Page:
A friend forwarded an article to me last night – “10 things LinkedIn won’t tell you” – and having spent considerable time over the past year both using LinkedIn and leading workshops on how to use LinkedIn, I have a few thoughts… (Hint: I disagree with most of the article…)
1. LinkedIn is a “jobs site” – Disagree. While it is a jobs site for many people, it isn’t for all of us. Anyone that blindly searches and applies to a job posting on LinkedIn is missing the whole point of LinkedIn, which is to develop connections so that you never have to send a resume blindly to a job posting.
LinkedIn has three main business lines – LinkedIn Talent Solutions (recruiting & jobs), LinkedIn Sales Solutions (tools to help people like me…), and LinkedIn Marketing Solutions (advertisements). Talent Solutions were ~50% of their Q4-2014 revenue. That means there’s a heck of a lot people on LinkedIn for more than jobs.
2. People don’t hang out on LinkedIn: Well, sort of… I’m on LinkedIn all the time every day, but I’m not “hanging out” because I’m working. I’m researching people and learning their backgrounds, connecting with people I’ve recently met, and sending emails to connections/InMails to people I want to me. I occasionally read posts and articles. Maybe this doesn’t qualify as “hanging out,” but I’m sure spending hours and hours on LinkedIn every day.
3. Thanks for the free content – Disagree. When I publish, it’s to show some expertise or share my observations to my immediate network. I don’t care if 1000 or 10,000 people read it. If even 50 or 100 read it and I get a couple of “thumbs up” and comments, I’m plenty good. The content I post is more for solidifying who I am and what I do – it’s not to reach a million people. It’s also validation for people that come across my profile who don’t know me. If their first interaction with me is my LinkedIn profile, postings add soul and personality to the factual information about my work history, projects, and background.
4. Endorsements are only for ego – Agree. I wish LinkedIn would improve this. My guess (and it’s only a guess) is that that the tags help your profile search results. i.e. If I have 100 endorsements for “enterprise sales,” that tells LinkedIn to bump me up a little in their search results. Here’s a post that did some number crunching on this. I find it annoying when I go to a profile and LinkedIn bumps the profile information below the fold because it’s compelling me to endorse someone. Maybe it should be more like recommendations – where you have to put in some effort to request or make an endorsement.
5. The site confusing – Agree. In fact, I wrote a post about this last Spring.
6. Privacy – blah blah blah
7. Needy members will creep you out – Disagree. If someone is contacting me from my network because they need something, um, yeah… that’s the whole point… That’s why I connected with them in the first place. Now… I don’t like to be sold to from my network and I don’t like unsolicited sales pitches – “Hi Scott – Do you have 10 minutes to talk about your lead development strategy because we can help….”, but if people need help with introductions or questions, I’m happy to try.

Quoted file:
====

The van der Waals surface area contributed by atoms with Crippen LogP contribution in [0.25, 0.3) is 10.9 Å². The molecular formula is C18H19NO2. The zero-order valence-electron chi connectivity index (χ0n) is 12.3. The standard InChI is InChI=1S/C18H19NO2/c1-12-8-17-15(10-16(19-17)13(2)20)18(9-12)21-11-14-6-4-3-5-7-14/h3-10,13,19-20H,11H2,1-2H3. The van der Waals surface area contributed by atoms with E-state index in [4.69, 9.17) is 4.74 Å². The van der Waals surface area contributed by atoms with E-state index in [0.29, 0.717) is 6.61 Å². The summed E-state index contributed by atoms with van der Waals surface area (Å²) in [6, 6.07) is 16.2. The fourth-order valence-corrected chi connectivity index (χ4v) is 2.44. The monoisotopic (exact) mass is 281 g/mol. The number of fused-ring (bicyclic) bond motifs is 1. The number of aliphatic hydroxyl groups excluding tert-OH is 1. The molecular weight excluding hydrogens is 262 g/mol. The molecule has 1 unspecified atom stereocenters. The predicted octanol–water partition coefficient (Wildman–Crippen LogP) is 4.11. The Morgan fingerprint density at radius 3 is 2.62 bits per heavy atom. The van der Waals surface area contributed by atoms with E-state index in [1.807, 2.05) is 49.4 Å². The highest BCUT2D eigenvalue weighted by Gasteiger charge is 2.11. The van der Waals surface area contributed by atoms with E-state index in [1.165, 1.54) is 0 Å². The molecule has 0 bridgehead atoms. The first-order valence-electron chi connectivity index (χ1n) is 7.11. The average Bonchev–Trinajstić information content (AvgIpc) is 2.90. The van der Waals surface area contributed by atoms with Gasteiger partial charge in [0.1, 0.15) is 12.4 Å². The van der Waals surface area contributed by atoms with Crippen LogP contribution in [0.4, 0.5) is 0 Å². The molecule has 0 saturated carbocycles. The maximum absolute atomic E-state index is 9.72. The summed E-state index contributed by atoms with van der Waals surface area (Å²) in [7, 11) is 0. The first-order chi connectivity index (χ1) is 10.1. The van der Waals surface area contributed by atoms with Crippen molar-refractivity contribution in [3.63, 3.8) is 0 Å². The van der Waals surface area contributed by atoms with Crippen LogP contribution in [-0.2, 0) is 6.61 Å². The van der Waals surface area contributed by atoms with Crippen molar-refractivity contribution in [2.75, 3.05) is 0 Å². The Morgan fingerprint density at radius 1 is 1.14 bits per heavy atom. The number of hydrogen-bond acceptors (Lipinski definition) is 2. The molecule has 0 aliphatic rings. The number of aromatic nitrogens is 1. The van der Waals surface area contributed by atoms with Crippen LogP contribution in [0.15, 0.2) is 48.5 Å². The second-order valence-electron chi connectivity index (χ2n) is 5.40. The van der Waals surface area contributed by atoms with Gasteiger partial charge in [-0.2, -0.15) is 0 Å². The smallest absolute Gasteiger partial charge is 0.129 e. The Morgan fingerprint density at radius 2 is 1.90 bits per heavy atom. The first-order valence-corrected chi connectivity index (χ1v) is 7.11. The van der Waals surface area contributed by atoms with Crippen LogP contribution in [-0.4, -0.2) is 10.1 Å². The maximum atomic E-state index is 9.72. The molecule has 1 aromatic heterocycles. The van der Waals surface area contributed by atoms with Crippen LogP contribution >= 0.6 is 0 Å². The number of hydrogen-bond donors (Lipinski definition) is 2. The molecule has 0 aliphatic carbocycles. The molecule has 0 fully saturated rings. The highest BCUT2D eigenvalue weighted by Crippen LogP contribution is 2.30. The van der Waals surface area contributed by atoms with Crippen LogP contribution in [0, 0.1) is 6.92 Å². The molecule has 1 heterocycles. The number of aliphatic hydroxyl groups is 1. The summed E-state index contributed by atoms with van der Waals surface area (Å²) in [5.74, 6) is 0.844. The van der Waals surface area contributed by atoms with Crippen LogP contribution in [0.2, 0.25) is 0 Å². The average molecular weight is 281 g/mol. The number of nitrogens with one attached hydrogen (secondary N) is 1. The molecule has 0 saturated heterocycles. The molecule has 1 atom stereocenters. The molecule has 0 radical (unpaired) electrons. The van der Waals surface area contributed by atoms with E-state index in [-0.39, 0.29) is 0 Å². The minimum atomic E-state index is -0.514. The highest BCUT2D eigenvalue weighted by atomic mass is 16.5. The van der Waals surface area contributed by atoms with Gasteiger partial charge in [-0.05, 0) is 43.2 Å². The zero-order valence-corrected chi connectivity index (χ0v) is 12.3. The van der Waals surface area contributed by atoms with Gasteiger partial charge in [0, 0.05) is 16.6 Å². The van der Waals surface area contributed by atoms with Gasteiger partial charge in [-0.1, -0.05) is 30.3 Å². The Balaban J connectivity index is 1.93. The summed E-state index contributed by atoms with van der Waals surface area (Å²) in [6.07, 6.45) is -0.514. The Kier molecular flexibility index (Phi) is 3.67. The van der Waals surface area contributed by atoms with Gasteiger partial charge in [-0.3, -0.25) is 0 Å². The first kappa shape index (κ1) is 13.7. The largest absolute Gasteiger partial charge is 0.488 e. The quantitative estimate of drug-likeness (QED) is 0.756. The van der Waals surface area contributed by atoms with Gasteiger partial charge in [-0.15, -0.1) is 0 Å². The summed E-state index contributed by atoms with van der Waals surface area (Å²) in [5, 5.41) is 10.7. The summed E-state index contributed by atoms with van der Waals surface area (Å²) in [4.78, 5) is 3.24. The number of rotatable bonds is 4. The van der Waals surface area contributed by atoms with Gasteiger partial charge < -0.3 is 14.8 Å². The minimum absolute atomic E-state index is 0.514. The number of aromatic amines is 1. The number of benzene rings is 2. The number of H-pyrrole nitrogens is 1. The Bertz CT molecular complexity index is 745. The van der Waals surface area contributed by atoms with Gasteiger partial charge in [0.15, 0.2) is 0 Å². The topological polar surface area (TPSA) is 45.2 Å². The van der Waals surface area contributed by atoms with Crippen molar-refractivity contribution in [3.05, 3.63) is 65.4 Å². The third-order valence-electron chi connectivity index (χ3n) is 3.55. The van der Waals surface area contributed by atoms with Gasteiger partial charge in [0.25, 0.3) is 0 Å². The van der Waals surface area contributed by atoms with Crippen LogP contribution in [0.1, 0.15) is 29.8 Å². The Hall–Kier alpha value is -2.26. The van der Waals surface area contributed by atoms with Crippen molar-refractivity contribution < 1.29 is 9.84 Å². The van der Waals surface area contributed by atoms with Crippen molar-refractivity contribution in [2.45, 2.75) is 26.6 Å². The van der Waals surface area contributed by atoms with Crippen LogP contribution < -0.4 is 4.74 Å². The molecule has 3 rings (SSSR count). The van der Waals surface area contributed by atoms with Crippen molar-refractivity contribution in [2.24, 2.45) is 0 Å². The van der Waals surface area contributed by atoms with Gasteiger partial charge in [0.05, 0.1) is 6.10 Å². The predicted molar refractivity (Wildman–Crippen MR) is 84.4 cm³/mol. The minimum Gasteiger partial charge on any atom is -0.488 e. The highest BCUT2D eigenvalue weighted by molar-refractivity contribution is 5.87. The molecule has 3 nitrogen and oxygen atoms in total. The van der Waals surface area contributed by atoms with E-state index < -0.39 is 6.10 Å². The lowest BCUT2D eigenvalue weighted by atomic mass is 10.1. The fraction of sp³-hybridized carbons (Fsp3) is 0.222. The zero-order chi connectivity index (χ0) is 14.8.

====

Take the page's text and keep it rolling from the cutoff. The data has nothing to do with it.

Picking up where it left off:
I occasionally get invite requests from people I’ve never met, and even then in most cases, they are people who at least are either in my industry, the sales profession, software or doing startups. And even in those cases, I usually reply back and say – “Thanks for the connection request. I don’t think we’ve met. Want to do a quick call to introduce ourselves? If the person is serious, they’ll take the time. If they don’t respond, I know I can ignore their connection request.”
8. Fake profiles – Disagree. First I’ve heard this is a problem.
9. Younger users – Disagree. Facebook had this problem too. Every site will go through this because of generational preferences and stigmas. There are plenty of smart people at LinkedIn. They’ll figure this out. Facebook is figuring it out with their mobile strategy. Remember that WhatsApp acquisition last year? Check out Facebook’s Q4 results – it’s all about mobile.
I think the bigger problem is that universities haven’t caught up on the importance of LinkedIn, and now LinkedIn specifically helps this with their “Higher Education” section. I do see this issue when I give workshops and talks at universities and colleges. Too many students think of themselves as “just a student” and instead they should be leveraging that status to be curious and grow their connections. Check out Zachary Lukasiewicz’s LinkedIn profile. The guy did incredible things as an undergrad, using LinkedIn as a tool in his arsenal. Here are a couple of his stories on Quora. More undergrads need to learn to do what he’s done.
10. Share price – LinkedIn has a $33bln market cap. Jeez…. Give it a break. Yes, they have to figure out how to keep growing, and this is a pretty but yes, this is pretty common as a fast-growing company matures as a publicly-traded company. Check out Amazon’s stock price growth rate from 2000-2007. I’d say their doing pretty well right now… If the revenues are there, the stock growth will be there.